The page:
Executive Summary Phase 2
An important challenge for Earth System Models (ESMs) is to represent land surface and subsurface processes and their interactions in a warming climate. This is true for all regions of the world, but it is especially relevant in the Arctic where surface air temperatures at high latitudes are projected to warm at a rate twice that of the global average in the coming century. While changes in regional temperatures are expected to impact sea ice, snowpack, permafrost, and other components of the Arctic system, these changes are made even more important because they are expected to play, and may already be playing, a role in determining the climate of the rest of the globe.
The Next-Generation Ecosystem Experiments (NGEE Arctic) is a 10-year project (2012 to 2022) to reduce uncertainty in ESMs through developing a predictive understanding of carbon-rich Arctic system processes and feedbacks to climate. This is achieved through experiments, observations, and synthesis of existing datasets that strategically inform model process representation and parameterization and enhance the knowledge base required for model initialization, calibration, and evaluation. The concept of model-experiment integration (ModEx) requires strong collaboration between scientists developing and testing models and those conducting research in the field and laboratory. Motivated by a ModEx approach, this proposal highlights progress made by the multi-disciplinary NGEE Arctic team in Phase 1 and describes plans for Phase 2. In Phase 1 (2012 to 2014), NGEE Arctic tested and applied a multi-scale measurement and modeling framework in coastal tundra on the North Slope of Alaska. Field plots, transects, and satellite sites near Barrow, Alaska, were chosen to represent a cold, continuous permafrost region at the northern extent of an ecological and climatic gradient. Much of our research focused on subgrid heterogeneity in thermal-hydrology, biogeochemistry, and vegetation structured by topography, landscape, and drainage networks. These efforts provided datasets and derived products and knowledge that meet project requirements for model initialization, parameterization, process representation, and evaluation. Some of these capabilities are now being adopted by DOE’s Earth System Modeling program as fundamental new developments in a next-generation ESM, the Accelerated Climate Model for Energy (ACME).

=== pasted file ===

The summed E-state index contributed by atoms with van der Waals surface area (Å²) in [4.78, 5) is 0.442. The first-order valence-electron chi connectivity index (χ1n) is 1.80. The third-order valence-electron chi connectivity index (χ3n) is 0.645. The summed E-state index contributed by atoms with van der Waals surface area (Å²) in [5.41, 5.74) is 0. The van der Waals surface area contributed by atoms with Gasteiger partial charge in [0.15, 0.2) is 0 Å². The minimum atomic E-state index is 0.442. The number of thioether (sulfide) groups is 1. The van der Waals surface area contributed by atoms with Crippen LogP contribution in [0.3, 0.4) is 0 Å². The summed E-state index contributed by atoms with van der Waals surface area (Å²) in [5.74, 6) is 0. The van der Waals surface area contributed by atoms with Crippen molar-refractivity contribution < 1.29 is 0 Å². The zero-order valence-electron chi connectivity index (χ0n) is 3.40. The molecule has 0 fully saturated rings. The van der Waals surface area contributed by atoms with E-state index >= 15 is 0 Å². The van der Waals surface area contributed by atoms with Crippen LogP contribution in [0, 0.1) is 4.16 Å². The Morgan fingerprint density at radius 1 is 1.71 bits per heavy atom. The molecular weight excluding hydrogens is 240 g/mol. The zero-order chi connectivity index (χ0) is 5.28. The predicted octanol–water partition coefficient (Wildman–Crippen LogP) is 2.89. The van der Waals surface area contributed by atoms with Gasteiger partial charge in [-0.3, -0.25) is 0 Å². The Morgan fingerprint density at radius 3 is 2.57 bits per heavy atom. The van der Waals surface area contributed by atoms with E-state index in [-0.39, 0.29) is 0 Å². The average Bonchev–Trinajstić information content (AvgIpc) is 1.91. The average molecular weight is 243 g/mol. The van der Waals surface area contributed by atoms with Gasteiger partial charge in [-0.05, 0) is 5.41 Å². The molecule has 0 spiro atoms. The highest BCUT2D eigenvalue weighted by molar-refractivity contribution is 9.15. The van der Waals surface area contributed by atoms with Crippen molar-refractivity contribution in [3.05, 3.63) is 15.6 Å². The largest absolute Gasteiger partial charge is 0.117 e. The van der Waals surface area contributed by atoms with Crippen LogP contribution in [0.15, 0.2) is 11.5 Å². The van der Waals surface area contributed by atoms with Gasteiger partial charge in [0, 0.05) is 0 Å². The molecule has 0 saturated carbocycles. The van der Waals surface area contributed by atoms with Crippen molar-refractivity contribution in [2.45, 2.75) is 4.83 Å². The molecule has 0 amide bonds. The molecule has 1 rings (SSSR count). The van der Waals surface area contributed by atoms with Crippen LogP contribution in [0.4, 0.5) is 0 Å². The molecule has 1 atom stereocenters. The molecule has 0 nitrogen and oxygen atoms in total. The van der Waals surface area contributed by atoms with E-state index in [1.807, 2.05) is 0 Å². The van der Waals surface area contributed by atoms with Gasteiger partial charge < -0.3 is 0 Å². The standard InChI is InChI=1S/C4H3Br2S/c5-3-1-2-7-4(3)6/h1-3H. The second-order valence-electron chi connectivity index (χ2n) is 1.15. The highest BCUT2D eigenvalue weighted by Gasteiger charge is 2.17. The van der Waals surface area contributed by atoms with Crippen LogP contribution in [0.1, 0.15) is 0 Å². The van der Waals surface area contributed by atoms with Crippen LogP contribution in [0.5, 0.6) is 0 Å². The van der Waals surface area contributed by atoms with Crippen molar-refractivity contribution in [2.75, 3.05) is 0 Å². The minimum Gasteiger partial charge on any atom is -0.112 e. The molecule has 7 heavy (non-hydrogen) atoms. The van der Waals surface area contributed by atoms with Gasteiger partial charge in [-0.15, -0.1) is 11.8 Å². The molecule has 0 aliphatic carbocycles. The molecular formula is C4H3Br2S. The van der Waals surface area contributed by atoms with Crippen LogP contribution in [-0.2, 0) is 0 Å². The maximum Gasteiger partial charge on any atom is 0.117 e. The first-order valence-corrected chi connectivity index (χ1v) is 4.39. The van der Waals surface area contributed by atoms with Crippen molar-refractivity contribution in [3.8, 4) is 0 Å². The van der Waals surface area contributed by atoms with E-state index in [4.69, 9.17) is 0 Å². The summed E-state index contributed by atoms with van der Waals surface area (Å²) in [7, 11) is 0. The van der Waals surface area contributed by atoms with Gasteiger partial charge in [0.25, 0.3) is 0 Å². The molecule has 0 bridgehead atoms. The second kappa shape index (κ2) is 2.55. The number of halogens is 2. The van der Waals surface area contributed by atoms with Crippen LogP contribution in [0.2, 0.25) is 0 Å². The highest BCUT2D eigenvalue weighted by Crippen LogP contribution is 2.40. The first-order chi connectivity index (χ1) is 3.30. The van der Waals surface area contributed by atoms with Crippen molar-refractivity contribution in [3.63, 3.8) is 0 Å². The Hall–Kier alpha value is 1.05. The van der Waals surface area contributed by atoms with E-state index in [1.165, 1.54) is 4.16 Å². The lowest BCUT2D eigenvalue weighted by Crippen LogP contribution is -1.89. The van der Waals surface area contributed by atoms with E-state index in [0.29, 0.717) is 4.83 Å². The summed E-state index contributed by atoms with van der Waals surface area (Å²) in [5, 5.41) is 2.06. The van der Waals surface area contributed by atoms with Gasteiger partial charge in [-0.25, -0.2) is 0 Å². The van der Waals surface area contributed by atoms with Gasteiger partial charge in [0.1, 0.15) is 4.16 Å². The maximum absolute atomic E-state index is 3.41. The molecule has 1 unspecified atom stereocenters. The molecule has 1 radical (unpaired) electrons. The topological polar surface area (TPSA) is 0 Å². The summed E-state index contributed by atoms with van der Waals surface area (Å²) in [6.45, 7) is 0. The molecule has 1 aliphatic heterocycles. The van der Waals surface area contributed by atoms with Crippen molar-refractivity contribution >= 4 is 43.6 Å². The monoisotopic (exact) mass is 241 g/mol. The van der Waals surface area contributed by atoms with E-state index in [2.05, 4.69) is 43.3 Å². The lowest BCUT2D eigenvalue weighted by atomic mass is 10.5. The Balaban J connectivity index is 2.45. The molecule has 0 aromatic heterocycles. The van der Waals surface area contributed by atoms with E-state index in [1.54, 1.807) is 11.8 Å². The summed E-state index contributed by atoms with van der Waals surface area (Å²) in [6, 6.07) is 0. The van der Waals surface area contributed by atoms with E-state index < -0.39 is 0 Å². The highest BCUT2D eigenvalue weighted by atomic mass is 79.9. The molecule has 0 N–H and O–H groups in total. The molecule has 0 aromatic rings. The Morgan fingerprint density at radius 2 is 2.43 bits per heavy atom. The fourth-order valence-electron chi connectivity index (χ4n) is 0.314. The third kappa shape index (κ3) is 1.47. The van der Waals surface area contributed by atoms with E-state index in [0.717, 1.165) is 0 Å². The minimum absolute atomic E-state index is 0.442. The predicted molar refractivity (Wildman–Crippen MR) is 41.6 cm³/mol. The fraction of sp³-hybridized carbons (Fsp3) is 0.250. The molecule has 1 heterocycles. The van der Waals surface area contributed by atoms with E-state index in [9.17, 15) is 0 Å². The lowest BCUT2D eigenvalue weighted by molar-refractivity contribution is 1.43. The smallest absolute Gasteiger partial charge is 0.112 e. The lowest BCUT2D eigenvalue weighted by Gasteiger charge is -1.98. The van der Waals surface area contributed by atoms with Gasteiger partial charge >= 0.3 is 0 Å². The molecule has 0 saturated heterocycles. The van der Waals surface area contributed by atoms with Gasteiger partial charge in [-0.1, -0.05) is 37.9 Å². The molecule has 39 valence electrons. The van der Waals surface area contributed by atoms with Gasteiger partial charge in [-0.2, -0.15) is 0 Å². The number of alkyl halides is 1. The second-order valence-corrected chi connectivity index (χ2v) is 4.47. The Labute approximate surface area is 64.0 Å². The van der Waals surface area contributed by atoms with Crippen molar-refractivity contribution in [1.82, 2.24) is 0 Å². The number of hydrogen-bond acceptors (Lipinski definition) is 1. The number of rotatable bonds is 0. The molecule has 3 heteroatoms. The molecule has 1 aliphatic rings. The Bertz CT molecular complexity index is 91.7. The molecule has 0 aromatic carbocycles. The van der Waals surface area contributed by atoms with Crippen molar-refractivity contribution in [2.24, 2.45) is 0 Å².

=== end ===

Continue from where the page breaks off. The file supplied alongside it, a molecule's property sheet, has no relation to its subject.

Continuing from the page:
Building upon research conducted in the first three years of the project, in Phase 2 (2015 to 2018) we will pursue additional field, laboratory, and modeling objectives in Barrow, Alaska. This research will proceed along a natural line of investigation that takes advantage of ongoing data collection, knowledge discovery, and model development. We also propose to establish a southern site which, compared to our research site on the North Slope, is characterized by transitional ecosystems, warm, discontinuous permafrost, higher annual precipitation, and well-defined watersheds with strong topographic gradients. Our selection of the Seward Peninsula is based on a Phase 1 analysis indicating that western Alaska is a proxy for the future ecological and climatic regime of the North Slope of Alaska toward the end of the century. Expanding our activities to the Seward Peninsula will allow us to challenge our Phase 1 scaling strategy with a contrasting environment that will require new process understanding and representation in models. We will use variation in the structure and organization of the Seward Peninsula landscape to guide a series of process-level investigations (Questions 1 through 3) that will be nested at scales ranging from core to plot, landscape, and watershed levels. Knowledge derived in these studies will identify mechanisms controlling carbon, water, nutrient, and energy fluxes, which will then be brought to bear on two integrative questions concerning the future of the Arctic in a changing climate (Questions 4 and 5).